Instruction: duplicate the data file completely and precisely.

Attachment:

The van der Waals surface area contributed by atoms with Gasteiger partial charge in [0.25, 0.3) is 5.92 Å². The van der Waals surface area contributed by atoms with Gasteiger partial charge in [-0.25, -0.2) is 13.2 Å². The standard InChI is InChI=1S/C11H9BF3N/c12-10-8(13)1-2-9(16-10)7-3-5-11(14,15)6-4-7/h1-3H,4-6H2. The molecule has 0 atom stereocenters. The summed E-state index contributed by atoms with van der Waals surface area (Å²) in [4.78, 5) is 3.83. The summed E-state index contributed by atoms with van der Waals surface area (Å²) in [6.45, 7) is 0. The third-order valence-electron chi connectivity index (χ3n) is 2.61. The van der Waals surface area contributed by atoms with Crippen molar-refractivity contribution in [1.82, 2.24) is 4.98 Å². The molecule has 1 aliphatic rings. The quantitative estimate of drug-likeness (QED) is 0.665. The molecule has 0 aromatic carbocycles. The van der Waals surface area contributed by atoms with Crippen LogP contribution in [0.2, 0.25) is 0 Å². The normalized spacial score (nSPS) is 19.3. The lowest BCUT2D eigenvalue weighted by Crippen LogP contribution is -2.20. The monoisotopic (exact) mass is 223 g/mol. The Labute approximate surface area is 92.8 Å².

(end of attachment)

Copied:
The van der Waals surface area contributed by atoms with Gasteiger partial charge in [0.25, 0.3) is 5.92 Å². The van der Waals surface area contributed by atoms with Gasteiger partial charge in [-0.25, -0.2) is 13.2 Å². The standard InChI is InChI=1S/C11H9BF3N/c12-10-8(13)1-2-9(16-10)7-3-5-11(14,15)6-4-7/h1-3H,4-6H2. The molecule has 0 atom stereocenters. The summed E-state index contributed by atoms with van der Waals surface area (Å²) in [4.78, 5) is 3.83. The summed E-state index contributed by atoms with van der Waals surface area (Å²) in [6.45, 7) is 0. The third-order valence-electron chi connectivity index (χ3n) is 2.61. The van der Waals surface area contributed by atoms with Crippen molar-refractivity contribution in [1.82, 2.24) is 4.98 Å². The molecule has 1 aliphatic rings. The quantitative estimate of drug-likeness (QED) is 0.665. The molecule has 0 aromatic carbocycles. The van der Waals surface area contributed by atoms with Crippen LogP contribution in [0.2, 0.25) is 0 Å². The normalized spacial score (nSPS) is 19.3. The lowest BCUT2D eigenvalue weighted by Crippen LogP contribution is -2.20. The monoisotopic (exact) mass is 223 g/mol. The Labute approximate surface area is 92.8 Å².